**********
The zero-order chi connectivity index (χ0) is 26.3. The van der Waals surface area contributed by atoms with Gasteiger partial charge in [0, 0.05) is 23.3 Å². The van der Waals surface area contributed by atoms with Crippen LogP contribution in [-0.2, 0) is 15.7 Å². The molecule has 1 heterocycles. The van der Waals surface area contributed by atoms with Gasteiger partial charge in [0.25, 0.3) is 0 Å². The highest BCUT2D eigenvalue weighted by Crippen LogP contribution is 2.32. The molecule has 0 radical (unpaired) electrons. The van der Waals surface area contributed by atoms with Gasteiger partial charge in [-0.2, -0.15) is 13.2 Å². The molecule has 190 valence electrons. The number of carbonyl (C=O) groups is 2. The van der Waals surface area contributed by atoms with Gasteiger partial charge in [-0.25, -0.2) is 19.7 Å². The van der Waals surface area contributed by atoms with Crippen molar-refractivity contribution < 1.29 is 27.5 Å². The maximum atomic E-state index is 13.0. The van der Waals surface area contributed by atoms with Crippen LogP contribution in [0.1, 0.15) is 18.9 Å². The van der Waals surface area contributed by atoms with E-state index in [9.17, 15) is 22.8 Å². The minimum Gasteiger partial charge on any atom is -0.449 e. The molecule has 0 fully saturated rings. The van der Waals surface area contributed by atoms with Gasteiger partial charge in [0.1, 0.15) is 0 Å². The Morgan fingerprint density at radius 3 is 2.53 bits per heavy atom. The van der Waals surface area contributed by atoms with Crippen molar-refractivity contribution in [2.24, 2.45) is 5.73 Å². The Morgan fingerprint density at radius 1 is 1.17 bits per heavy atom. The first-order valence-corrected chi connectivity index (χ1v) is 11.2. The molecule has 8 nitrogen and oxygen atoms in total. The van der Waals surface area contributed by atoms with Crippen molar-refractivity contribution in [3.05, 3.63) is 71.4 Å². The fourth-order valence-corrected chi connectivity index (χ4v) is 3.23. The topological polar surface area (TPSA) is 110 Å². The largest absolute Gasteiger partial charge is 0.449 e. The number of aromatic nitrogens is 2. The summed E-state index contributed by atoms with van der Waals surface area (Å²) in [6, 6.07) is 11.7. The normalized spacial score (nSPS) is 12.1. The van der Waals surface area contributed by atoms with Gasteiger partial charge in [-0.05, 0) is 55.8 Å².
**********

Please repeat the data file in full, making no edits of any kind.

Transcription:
The zero-order chi connectivity index (χ0) is 26.3. The van der Waals surface area contributed by atoms with Gasteiger partial charge in [0, 0.05) is 23.3 Å². The van der Waals surface area contributed by atoms with Crippen LogP contribution in [-0.2, 0) is 15.7 Å². The molecule has 1 heterocycles. The van der Waals surface area contributed by atoms with Gasteiger partial charge in [0.25, 0.3) is 0 Å². The highest BCUT2D eigenvalue weighted by Crippen LogP contribution is 2.32. The molecule has 0 radical (unpaired) electrons. The van der Waals surface area contributed by atoms with Gasteiger partial charge in [-0.2, -0.15) is 13.2 Å². The molecule has 190 valence electrons. The number of carbonyl (C=O) groups is 2. The van der Waals surface area contributed by atoms with Gasteiger partial charge in [-0.25, -0.2) is 19.7 Å². The van der Waals surface area contributed by atoms with Crippen molar-refractivity contribution < 1.29 is 27.5 Å². The maximum atomic E-state index is 13.0. The van der Waals surface area contributed by atoms with Crippen LogP contribution in [0.1, 0.15) is 18.9 Å². The van der Waals surface area contributed by atoms with E-state index in [9.17, 15) is 22.8 Å². The minimum Gasteiger partial charge on any atom is -0.449 e. The molecule has 0 fully saturated rings. The van der Waals surface area contributed by atoms with Gasteiger partial charge in [0.1, 0.15) is 0 Å². The Morgan fingerprint density at radius 3 is 2.53 bits per heavy atom. The van der Waals surface area contributed by atoms with Crippen molar-refractivity contribution in [2.24, 2.45) is 5.73 Å². The Morgan fingerprint density at radius 1 is 1.17 bits per heavy atom. The first-order valence-corrected chi connectivity index (χ1v) is 11.2. The molecule has 8 nitrogen and oxygen atoms in total. The van der Waals surface area contributed by atoms with Crippen molar-refractivity contribution in [3.05, 3.63) is 71.4 Å². The fourth-order valence-corrected chi connectivity index (χ4v) is 3.23. The topological polar surface area (TPSA) is 110 Å². The largest absolute Gasteiger partial charge is 0.449 e. The number of aromatic nitrogens is 2. The summed E-state index contributed by atoms with van der Waals surface area (Å²) in [6, 6.07) is 11.7. The normalized spacial score (nSPS) is 12.1. The van der Waals surface area contributed by atoms with Gasteiger partial charge in [-0.05, 0) is 55.8 Å².